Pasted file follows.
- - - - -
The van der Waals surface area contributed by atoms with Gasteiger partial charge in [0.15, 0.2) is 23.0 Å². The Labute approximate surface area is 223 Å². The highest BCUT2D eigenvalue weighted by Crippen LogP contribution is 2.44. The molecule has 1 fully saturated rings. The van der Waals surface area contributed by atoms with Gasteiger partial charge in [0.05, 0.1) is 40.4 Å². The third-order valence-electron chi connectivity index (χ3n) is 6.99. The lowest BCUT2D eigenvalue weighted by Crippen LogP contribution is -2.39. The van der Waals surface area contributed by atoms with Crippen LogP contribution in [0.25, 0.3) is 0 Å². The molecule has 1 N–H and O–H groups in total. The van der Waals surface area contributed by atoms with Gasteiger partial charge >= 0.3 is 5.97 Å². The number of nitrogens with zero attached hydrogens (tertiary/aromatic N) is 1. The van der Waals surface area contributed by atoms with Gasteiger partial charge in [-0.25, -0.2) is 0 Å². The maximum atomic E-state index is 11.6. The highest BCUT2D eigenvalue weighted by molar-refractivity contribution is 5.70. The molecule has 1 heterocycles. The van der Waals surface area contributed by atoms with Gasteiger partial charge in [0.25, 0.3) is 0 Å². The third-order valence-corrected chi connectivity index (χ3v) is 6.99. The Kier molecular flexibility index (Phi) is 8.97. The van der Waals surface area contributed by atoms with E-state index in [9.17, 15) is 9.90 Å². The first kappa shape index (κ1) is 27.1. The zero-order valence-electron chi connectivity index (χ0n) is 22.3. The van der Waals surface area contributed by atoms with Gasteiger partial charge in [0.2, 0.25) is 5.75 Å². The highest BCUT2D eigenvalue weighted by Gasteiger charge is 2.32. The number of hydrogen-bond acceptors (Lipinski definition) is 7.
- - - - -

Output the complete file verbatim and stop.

The van der Waals surface area contributed by atoms with Gasteiger partial charge in [0.15, 0.2) is 23.0 Å². The Labute approximate surface area is 223 Å². The highest BCUT2D eigenvalue weighted by Crippen LogP contribution is 2.44. The molecule has 1 fully saturated rings. The van der Waals surface area contributed by atoms with Gasteiger partial charge in [0.05, 0.1) is 40.4 Å². The third-order valence-electron chi connectivity index (χ3n) is 6.99. The lowest BCUT2D eigenvalue weighted by Crippen LogP contribution is -2.39. The van der Waals surface area contributed by atoms with Crippen LogP contribution in [0.25, 0.3) is 0 Å². The molecule has 1 N–H and O–H groups in total. The van der Waals surface area contributed by atoms with Gasteiger partial charge >= 0.3 is 5.97 Å². The number of nitrogens with zero attached hydrogens (tertiary/aromatic N) is 1. The van der Waals surface area contributed by atoms with Gasteiger partial charge in [-0.25, -0.2) is 0 Å². The maximum atomic E-state index is 11.6. The highest BCUT2D eigenvalue weighted by molar-refractivity contribution is 5.70. The molecule has 1 heterocycles. The van der Waals surface area contributed by atoms with Gasteiger partial charge in [0.25, 0.3) is 0 Å². The third-order valence-corrected chi connectivity index (χ3v) is 6.99. The Kier molecular flexibility index (Phi) is 8.97. The van der Waals surface area contributed by atoms with E-state index in [9.17, 15) is 9.90 Å². The first kappa shape index (κ1) is 27.1. The zero-order valence-electron chi connectivity index (χ0n) is 22.3. The van der Waals surface area contributed by atoms with Gasteiger partial charge in [0.2, 0.25) is 5.75 Å². The highest BCUT2D eigenvalue weighted by Gasteiger charge is 2.32. The number of hydrogen-bond acceptors (Lipinski definition) is 7.